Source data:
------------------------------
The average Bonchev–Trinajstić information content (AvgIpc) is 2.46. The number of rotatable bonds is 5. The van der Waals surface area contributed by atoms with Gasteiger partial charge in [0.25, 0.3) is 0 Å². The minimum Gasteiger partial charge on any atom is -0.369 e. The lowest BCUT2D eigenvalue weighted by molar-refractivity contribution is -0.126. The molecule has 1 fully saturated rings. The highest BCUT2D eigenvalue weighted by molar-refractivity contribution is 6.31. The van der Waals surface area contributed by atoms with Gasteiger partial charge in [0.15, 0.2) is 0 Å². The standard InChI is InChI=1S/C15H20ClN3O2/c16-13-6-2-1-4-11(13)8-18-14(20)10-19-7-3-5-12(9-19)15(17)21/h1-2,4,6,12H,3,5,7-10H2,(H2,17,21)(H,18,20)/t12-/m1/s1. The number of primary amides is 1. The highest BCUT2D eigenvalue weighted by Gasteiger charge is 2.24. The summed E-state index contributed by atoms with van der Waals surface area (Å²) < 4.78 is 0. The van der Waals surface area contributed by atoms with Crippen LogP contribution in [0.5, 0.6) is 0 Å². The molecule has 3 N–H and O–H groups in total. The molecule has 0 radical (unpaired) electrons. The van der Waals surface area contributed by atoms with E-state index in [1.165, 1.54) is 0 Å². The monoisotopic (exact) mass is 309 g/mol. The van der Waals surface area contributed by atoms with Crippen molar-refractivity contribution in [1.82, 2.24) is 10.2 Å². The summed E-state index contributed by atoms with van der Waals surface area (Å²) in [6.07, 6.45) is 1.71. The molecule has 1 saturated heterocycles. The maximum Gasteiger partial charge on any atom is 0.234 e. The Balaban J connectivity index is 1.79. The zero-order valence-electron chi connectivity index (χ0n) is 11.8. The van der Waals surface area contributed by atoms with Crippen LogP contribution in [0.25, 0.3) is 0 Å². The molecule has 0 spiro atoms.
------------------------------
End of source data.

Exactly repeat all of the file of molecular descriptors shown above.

The average Bonchev–Trinajstić information content (AvgIpc) is 2.46. The number of rotatable bonds is 5. The van der Waals surface area contributed by atoms with Gasteiger partial charge in [0.25, 0.3) is 0 Å². The minimum Gasteiger partial charge on any atom is -0.369 e. The lowest BCUT2D eigenvalue weighted by molar-refractivity contribution is -0.126. The molecule has 1 fully saturated rings. The highest BCUT2D eigenvalue weighted by molar-refractivity contribution is 6.31. The van der Waals surface area contributed by atoms with Gasteiger partial charge in [0.15, 0.2) is 0 Å². The standard InChI is InChI=1S/C15H20ClN3O2/c16-13-6-2-1-4-11(13)8-18-14(20)10-19-7-3-5-12(9-19)15(17)21/h1-2,4,6,12H,3,5,7-10H2,(H2,17,21)(H,18,20)/t12-/m1/s1. The number of primary amides is 1. The highest BCUT2D eigenvalue weighted by Gasteiger charge is 2.24. The summed E-state index contributed by atoms with van der Waals surface area (Å²) < 4.78 is 0. The van der Waals surface area contributed by atoms with Crippen LogP contribution in [0.5, 0.6) is 0 Å². The molecule has 3 N–H and O–H groups in total. The molecule has 0 radical (unpaired) electrons. The van der Waals surface area contributed by atoms with E-state index in [1.165, 1.54) is 0 Å². The monoisotopic (exact) mass is 309 g/mol. The van der Waals surface area contributed by atoms with Crippen molar-refractivity contribution in [1.82, 2.24) is 10.2 Å². The summed E-state index contributed by atoms with van der Waals surface area (Å²) in [6.07, 6.45) is 1.71. The molecule has 1 saturated heterocycles. The maximum Gasteiger partial charge on any atom is 0.234 e. The Balaban J connectivity index is 1.79. The zero-order valence-electron chi connectivity index (χ0n) is 11.8. The van der Waals surface area contributed by atoms with Crippen LogP contribution in [0.25, 0.3) is 0 Å². The molecule has 0 spiro atoms.